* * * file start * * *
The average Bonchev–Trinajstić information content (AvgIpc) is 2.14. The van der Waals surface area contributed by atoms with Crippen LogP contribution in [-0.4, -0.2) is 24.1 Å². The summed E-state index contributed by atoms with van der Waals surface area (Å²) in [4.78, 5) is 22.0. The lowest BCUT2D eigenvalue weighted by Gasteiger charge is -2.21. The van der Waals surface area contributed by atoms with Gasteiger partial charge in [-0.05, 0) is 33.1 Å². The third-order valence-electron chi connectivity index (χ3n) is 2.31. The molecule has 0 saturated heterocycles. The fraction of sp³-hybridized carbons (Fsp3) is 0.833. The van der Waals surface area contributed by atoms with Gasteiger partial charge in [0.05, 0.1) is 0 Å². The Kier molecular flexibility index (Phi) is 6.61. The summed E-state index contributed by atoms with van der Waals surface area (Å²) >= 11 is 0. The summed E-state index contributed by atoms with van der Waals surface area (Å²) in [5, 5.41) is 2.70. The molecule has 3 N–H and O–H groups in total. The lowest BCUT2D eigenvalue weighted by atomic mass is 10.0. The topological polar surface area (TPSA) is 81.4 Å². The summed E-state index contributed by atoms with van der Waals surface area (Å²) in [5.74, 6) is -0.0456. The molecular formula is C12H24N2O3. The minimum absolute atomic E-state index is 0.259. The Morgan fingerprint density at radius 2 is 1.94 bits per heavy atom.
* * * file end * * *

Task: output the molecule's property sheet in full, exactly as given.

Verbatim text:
The average Bonchev–Trinajstić information content (AvgIpc) is 2.14. The van der Waals surface area contributed by atoms with Crippen LogP contribution in [-0.4, -0.2) is 24.1 Å². The summed E-state index contributed by atoms with van der Waals surface area (Å²) in [4.78, 5) is 22.0. The lowest BCUT2D eigenvalue weighted by Gasteiger charge is -2.21. The van der Waals surface area contributed by atoms with Gasteiger partial charge in [-0.05, 0) is 33.1 Å². The third-order valence-electron chi connectivity index (χ3n) is 2.31. The molecule has 0 saturated heterocycles. The fraction of sp³-hybridized carbons (Fsp3) is 0.833. The van der Waals surface area contributed by atoms with Gasteiger partial charge in [0.05, 0.1) is 0 Å². The Kier molecular flexibility index (Phi) is 6.61. The summed E-state index contributed by atoms with van der Waals surface area (Å²) >= 11 is 0. The summed E-state index contributed by atoms with van der Waals surface area (Å²) in [5, 5.41) is 2.70. The molecule has 3 N–H and O–H groups in total. The lowest BCUT2D eigenvalue weighted by atomic mass is 10.0. The topological polar surface area (TPSA) is 81.4 Å². The summed E-state index contributed by atoms with van der Waals surface area (Å²) in [5.74, 6) is -0.0456. The molecular formula is C12H24N2O3. The minimum absolute atomic E-state index is 0.259. The Morgan fingerprint density at radius 2 is 1.94 bits per heavy atom.